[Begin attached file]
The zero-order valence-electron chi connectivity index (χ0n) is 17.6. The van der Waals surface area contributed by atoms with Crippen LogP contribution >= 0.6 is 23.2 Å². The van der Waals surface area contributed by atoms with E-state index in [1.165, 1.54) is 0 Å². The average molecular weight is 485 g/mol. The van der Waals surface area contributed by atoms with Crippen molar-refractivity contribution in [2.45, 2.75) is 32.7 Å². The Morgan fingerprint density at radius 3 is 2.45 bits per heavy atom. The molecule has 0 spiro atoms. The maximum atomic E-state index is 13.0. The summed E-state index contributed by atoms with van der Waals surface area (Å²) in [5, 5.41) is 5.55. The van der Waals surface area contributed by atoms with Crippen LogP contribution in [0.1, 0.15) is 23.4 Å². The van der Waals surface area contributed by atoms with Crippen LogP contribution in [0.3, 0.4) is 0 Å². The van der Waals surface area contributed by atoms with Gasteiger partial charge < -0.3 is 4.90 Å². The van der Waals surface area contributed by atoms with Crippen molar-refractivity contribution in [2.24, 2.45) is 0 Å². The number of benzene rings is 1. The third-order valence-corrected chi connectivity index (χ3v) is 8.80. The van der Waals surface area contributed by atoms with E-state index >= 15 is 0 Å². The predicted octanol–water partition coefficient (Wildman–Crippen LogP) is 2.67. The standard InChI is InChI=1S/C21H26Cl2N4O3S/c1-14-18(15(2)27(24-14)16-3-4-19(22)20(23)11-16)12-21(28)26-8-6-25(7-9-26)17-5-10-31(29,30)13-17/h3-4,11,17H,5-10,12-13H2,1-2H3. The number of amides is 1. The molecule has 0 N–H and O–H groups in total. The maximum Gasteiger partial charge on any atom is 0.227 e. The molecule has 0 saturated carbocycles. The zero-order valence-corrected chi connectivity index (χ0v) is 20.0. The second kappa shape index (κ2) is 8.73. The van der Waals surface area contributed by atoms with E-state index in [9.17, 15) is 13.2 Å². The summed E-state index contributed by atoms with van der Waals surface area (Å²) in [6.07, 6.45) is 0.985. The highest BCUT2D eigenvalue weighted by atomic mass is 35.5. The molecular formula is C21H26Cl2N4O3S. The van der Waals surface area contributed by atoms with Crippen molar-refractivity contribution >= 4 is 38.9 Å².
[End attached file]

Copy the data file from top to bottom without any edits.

The zero-order valence-electron chi connectivity index (χ0n) is 17.6. The van der Waals surface area contributed by atoms with Crippen LogP contribution >= 0.6 is 23.2 Å². The van der Waals surface area contributed by atoms with E-state index in [1.165, 1.54) is 0 Å². The average molecular weight is 485 g/mol. The van der Waals surface area contributed by atoms with Crippen molar-refractivity contribution in [2.45, 2.75) is 32.7 Å². The Morgan fingerprint density at radius 3 is 2.45 bits per heavy atom. The molecule has 0 spiro atoms. The maximum atomic E-state index is 13.0. The summed E-state index contributed by atoms with van der Waals surface area (Å²) in [5, 5.41) is 5.55. The van der Waals surface area contributed by atoms with Crippen LogP contribution in [0.1, 0.15) is 23.4 Å². The van der Waals surface area contributed by atoms with Crippen LogP contribution in [0.3, 0.4) is 0 Å². The van der Waals surface area contributed by atoms with Gasteiger partial charge < -0.3 is 4.90 Å². The van der Waals surface area contributed by atoms with Crippen molar-refractivity contribution in [2.24, 2.45) is 0 Å². The number of benzene rings is 1. The third-order valence-corrected chi connectivity index (χ3v) is 8.80. The van der Waals surface area contributed by atoms with E-state index >= 15 is 0 Å². The predicted octanol–water partition coefficient (Wildman–Crippen LogP) is 2.67. The standard InChI is InChI=1S/C21H26Cl2N4O3S/c1-14-18(15(2)27(24-14)16-3-4-19(22)20(23)11-16)12-21(28)26-8-6-25(7-9-26)17-5-10-31(29,30)13-17/h3-4,11,17H,5-10,12-13H2,1-2H3. The number of amides is 1. The molecule has 0 N–H and O–H groups in total. The maximum Gasteiger partial charge on any atom is 0.227 e. The molecule has 0 saturated carbocycles. The zero-order valence-corrected chi connectivity index (χ0v) is 20.0. The second kappa shape index (κ2) is 8.73. The van der Waals surface area contributed by atoms with E-state index in [9.17, 15) is 13.2 Å². The summed E-state index contributed by atoms with van der Waals surface area (Å²) in [6.07, 6.45) is 0.985. The highest BCUT2D eigenvalue weighted by atomic mass is 35.5. The molecular formula is C21H26Cl2N4O3S. The van der Waals surface area contributed by atoms with Crippen molar-refractivity contribution >= 4 is 38.9 Å².